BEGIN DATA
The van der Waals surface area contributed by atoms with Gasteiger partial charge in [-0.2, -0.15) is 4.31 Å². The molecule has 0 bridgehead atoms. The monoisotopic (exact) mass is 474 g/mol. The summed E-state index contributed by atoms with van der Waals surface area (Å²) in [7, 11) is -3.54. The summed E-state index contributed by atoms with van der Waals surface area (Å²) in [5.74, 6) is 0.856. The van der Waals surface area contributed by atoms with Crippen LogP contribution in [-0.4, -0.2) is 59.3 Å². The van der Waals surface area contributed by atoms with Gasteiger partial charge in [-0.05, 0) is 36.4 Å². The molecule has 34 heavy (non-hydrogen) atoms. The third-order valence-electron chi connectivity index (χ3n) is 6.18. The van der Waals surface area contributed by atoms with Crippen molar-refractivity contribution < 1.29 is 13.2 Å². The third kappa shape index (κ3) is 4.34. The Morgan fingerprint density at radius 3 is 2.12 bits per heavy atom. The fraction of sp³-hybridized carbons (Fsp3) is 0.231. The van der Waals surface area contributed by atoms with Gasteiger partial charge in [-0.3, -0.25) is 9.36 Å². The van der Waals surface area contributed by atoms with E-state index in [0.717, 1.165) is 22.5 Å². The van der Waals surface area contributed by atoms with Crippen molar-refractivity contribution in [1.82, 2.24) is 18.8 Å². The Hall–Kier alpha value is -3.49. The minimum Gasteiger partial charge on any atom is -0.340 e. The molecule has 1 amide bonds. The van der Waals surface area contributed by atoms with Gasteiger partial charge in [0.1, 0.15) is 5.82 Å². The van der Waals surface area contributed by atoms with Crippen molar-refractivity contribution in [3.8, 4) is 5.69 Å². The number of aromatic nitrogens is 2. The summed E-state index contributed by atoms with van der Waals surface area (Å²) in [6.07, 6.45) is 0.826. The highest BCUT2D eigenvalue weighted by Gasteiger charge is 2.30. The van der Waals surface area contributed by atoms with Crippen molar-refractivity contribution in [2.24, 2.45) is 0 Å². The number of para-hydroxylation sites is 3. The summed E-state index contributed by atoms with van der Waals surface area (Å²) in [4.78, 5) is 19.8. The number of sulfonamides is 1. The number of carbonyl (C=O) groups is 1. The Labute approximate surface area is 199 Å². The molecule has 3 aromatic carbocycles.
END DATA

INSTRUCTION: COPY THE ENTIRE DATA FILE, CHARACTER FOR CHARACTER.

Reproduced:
The van der Waals surface area contributed by atoms with Gasteiger partial charge in [-0.2, -0.15) is 4.31 Å². The molecule has 0 bridgehead atoms. The monoisotopic (exact) mass is 474 g/mol. The summed E-state index contributed by atoms with van der Waals surface area (Å²) in [7, 11) is -3.54. The summed E-state index contributed by atoms with van der Waals surface area (Å²) in [5.74, 6) is 0.856. The van der Waals surface area contributed by atoms with Crippen LogP contribution in [-0.4, -0.2) is 59.3 Å². The van der Waals surface area contributed by atoms with Gasteiger partial charge in [-0.05, 0) is 36.4 Å². The molecule has 34 heavy (non-hydrogen) atoms. The third-order valence-electron chi connectivity index (χ3n) is 6.18. The van der Waals surface area contributed by atoms with Crippen molar-refractivity contribution < 1.29 is 13.2 Å². The third kappa shape index (κ3) is 4.34. The Morgan fingerprint density at radius 3 is 2.12 bits per heavy atom. The fraction of sp³-hybridized carbons (Fsp3) is 0.231. The van der Waals surface area contributed by atoms with Gasteiger partial charge in [-0.3, -0.25) is 9.36 Å². The van der Waals surface area contributed by atoms with E-state index in [0.717, 1.165) is 22.5 Å². The van der Waals surface area contributed by atoms with Crippen molar-refractivity contribution in [1.82, 2.24) is 18.8 Å². The Hall–Kier alpha value is -3.49. The minimum Gasteiger partial charge on any atom is -0.340 e. The molecule has 1 amide bonds. The van der Waals surface area contributed by atoms with Gasteiger partial charge in [0.1, 0.15) is 5.82 Å². The van der Waals surface area contributed by atoms with Crippen molar-refractivity contribution in [3.8, 4) is 5.69 Å². The number of aromatic nitrogens is 2. The summed E-state index contributed by atoms with van der Waals surface area (Å²) in [6.07, 6.45) is 0.826. The highest BCUT2D eigenvalue weighted by Gasteiger charge is 2.30. The van der Waals surface area contributed by atoms with Crippen molar-refractivity contribution in [2.24, 2.45) is 0 Å². The number of para-hydroxylation sites is 3. The summed E-state index contributed by atoms with van der Waals surface area (Å²) in [4.78, 5) is 19.8. The number of sulfonamides is 1. The number of carbonyl (C=O) groups is 1. The Labute approximate surface area is 199 Å². The molecule has 3 aromatic carbocycles.